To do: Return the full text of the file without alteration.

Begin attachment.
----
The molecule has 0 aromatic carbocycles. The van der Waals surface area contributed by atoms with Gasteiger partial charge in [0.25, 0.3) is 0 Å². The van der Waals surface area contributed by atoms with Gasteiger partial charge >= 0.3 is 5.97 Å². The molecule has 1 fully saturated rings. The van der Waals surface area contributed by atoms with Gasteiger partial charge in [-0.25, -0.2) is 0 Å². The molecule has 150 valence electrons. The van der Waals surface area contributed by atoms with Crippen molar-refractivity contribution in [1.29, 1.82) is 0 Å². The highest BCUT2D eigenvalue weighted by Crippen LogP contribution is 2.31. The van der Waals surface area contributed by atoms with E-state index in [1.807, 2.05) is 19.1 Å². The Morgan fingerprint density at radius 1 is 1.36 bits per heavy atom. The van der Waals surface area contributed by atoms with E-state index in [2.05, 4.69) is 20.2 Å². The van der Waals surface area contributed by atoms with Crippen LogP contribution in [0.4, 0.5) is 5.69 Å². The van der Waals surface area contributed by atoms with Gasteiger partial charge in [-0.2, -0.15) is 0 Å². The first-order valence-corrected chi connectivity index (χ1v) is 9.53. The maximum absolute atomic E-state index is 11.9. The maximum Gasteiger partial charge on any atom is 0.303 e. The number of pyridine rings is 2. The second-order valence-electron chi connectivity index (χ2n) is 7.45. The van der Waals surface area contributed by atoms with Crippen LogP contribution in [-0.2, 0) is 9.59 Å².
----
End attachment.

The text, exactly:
The molecule has 0 aromatic carbocycles. The van der Waals surface area contributed by atoms with Gasteiger partial charge in [0.25, 0.3) is 0 Å². The van der Waals surface area contributed by atoms with Gasteiger partial charge >= 0.3 is 5.97 Å². The molecule has 1 fully saturated rings. The van der Waals surface area contributed by atoms with Gasteiger partial charge in [-0.25, -0.2) is 0 Å². The molecule has 150 valence electrons. The van der Waals surface area contributed by atoms with Crippen molar-refractivity contribution in [1.29, 1.82) is 0 Å². The highest BCUT2D eigenvalue weighted by Crippen LogP contribution is 2.31. The van der Waals surface area contributed by atoms with E-state index in [1.807, 2.05) is 19.1 Å². The Morgan fingerprint density at radius 1 is 1.36 bits per heavy atom. The van der Waals surface area contributed by atoms with E-state index in [2.05, 4.69) is 20.2 Å². The van der Waals surface area contributed by atoms with Crippen LogP contribution in [0.4, 0.5) is 5.69 Å². The van der Waals surface area contributed by atoms with Gasteiger partial charge in [-0.2, -0.15) is 0 Å². The first-order valence-corrected chi connectivity index (χ1v) is 9.53. The maximum absolute atomic E-state index is 11.9. The maximum Gasteiger partial charge on any atom is 0.303 e. The number of pyridine rings is 2. The second-order valence-electron chi connectivity index (χ2n) is 7.45. The van der Waals surface area contributed by atoms with Crippen LogP contribution in [-0.2, 0) is 9.59 Å².